Bill Cash MP: Bailout debate: why the Prime Minister should have repealed eurozone bailout mechanism or held a referendum

As expected, the European Council on 24/25 March agreed on “a comprehensive package of measures to strengthen EU economic governance and ensure the stability of the euro area”, including the Euro Plus Pact, previously referred to as the ‘Pact for the Euro’ and the ‘Competitiveness Pact’. The European Council adopted the draft decision amending the Treaty to set up the future European Stability Mechanism (ESM). Angela Merkel was able to renegotiate the terms of European Stability Mechanism (ESM) recently agreed by the eurozone finance ministers. There was no agreement on expanding the size of the European Financial Stability Facility (EFSF). That decision has been postponed until June. There was, therefore, a lot of room for negotiations and the Prime Minister should have sought a better deal for the UK.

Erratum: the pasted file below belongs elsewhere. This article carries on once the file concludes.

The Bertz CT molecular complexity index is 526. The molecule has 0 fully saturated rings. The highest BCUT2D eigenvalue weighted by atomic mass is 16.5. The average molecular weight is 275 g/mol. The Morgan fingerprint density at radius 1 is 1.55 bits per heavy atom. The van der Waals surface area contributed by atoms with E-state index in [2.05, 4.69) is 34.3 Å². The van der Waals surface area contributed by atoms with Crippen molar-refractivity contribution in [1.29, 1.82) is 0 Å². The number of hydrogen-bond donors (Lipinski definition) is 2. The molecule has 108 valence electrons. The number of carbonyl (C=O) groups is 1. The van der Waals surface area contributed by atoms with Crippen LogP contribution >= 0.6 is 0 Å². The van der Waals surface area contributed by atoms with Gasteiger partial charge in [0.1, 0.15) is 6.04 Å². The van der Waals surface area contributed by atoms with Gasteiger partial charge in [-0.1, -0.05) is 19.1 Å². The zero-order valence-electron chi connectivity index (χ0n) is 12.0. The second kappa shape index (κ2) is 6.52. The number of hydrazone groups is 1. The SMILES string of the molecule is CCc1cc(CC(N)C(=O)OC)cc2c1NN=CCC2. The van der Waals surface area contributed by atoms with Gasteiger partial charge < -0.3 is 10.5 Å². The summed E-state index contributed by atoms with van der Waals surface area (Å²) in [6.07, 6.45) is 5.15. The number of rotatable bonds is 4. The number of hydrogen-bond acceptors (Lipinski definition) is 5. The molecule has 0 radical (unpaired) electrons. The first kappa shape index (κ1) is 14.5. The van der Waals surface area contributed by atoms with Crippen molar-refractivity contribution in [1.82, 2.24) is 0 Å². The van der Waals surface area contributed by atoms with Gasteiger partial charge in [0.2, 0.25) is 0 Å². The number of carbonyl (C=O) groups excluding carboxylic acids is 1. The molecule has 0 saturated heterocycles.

Last October, the EU leaders agreed to amend the Treaty in order to allow the creation of a permanent crisis mechanism by the Member States of the euro area. The European Council has launched the simplified revision procedure provided for in Article 48(6) TEU. Then, on 24 March, the European Council formally adopted the text of a draft decision amending Article 136 TFEU by adding a paragraph whereby the “Member States whose currency is the euro may establish a stability mechanism to be activated if indispensable to safeguard the stability of the euro area as a whole.” The permanent European Stability Mechanism will replace the European Financial Stability Facility (worth €440bn) and the European Financial Stabilisation Mechanism (worth €60 billion). The eurozone Member States have decided that the EFSF will remain in place after June 2013 (when it is set to expire), until all loans have been paid and all liabilities repaid. The European Council is expecting Member States to complete the procedures for the approval of this Decision “in accordance with their respective constitutional requirements” by the end of 2012 so that the Decision can enter into force on 1 January 2013.